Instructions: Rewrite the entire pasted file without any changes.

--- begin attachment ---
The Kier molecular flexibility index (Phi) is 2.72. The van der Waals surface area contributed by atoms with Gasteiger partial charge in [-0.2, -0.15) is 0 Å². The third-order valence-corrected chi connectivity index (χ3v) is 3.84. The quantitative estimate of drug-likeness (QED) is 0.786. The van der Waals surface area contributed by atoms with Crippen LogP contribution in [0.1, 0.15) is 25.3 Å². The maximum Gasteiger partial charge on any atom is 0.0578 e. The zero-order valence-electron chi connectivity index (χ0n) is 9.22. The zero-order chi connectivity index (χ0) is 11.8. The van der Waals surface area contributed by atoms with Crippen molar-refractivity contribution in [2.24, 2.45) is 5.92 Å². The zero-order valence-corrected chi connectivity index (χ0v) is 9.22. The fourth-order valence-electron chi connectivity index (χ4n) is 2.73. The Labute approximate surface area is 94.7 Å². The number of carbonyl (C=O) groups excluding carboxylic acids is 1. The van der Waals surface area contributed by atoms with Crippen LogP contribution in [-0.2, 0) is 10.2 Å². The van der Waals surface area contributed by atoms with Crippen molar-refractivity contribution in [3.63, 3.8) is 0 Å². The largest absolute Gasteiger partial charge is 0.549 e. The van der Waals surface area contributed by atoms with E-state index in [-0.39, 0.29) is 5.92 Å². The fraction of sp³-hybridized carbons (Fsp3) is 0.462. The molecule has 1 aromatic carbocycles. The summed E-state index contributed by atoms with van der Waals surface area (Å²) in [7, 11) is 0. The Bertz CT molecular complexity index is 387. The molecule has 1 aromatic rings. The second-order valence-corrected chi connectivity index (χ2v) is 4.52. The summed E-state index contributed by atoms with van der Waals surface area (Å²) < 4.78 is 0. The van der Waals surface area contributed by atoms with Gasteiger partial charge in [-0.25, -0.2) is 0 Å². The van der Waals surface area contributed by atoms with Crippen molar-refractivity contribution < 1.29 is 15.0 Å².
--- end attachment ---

The Kier molecular flexibility index (Phi) is 2.72. The van der Waals surface area contributed by atoms with Gasteiger partial charge in [-0.2, -0.15) is 0 Å². The third-order valence-corrected chi connectivity index (χ3v) is 3.84. The quantitative estimate of drug-likeness (QED) is 0.786. The van der Waals surface area contributed by atoms with Crippen LogP contribution in [0.1, 0.15) is 25.3 Å². The maximum Gasteiger partial charge on any atom is 0.0578 e. The zero-order valence-electron chi connectivity index (χ0n) is 9.22. The zero-order chi connectivity index (χ0) is 11.8. The van der Waals surface area contributed by atoms with Crippen molar-refractivity contribution in [2.24, 2.45) is 5.92 Å². The zero-order valence-corrected chi connectivity index (χ0v) is 9.22. The fourth-order valence-electron chi connectivity index (χ4n) is 2.73. The Labute approximate surface area is 94.7 Å². The number of carbonyl (C=O) groups excluding carboxylic acids is 1. The van der Waals surface area contributed by atoms with Crippen LogP contribution in [-0.2, 0) is 10.2 Å². The van der Waals surface area contributed by atoms with Crippen molar-refractivity contribution in [3.63, 3.8) is 0 Å². The largest absolute Gasteiger partial charge is 0.549 e. The van der Waals surface area contributed by atoms with E-state index in [-0.39, 0.29) is 5.92 Å². The fraction of sp³-hybridized carbons (Fsp3) is 0.462. The molecule has 1 aromatic carbocycles. The summed E-state index contributed by atoms with van der Waals surface area (Å²) in [7, 11) is 0. The Bertz CT molecular complexity index is 387. The molecule has 1 aromatic rings. The second-order valence-corrected chi connectivity index (χ2v) is 4.52. The summed E-state index contributed by atoms with van der Waals surface area (Å²) < 4.78 is 0. The van der Waals surface area contributed by atoms with Gasteiger partial charge in [-0.25, -0.2) is 0 Å². The van der Waals surface area contributed by atoms with Crippen molar-refractivity contribution < 1.29 is 15.0 Å².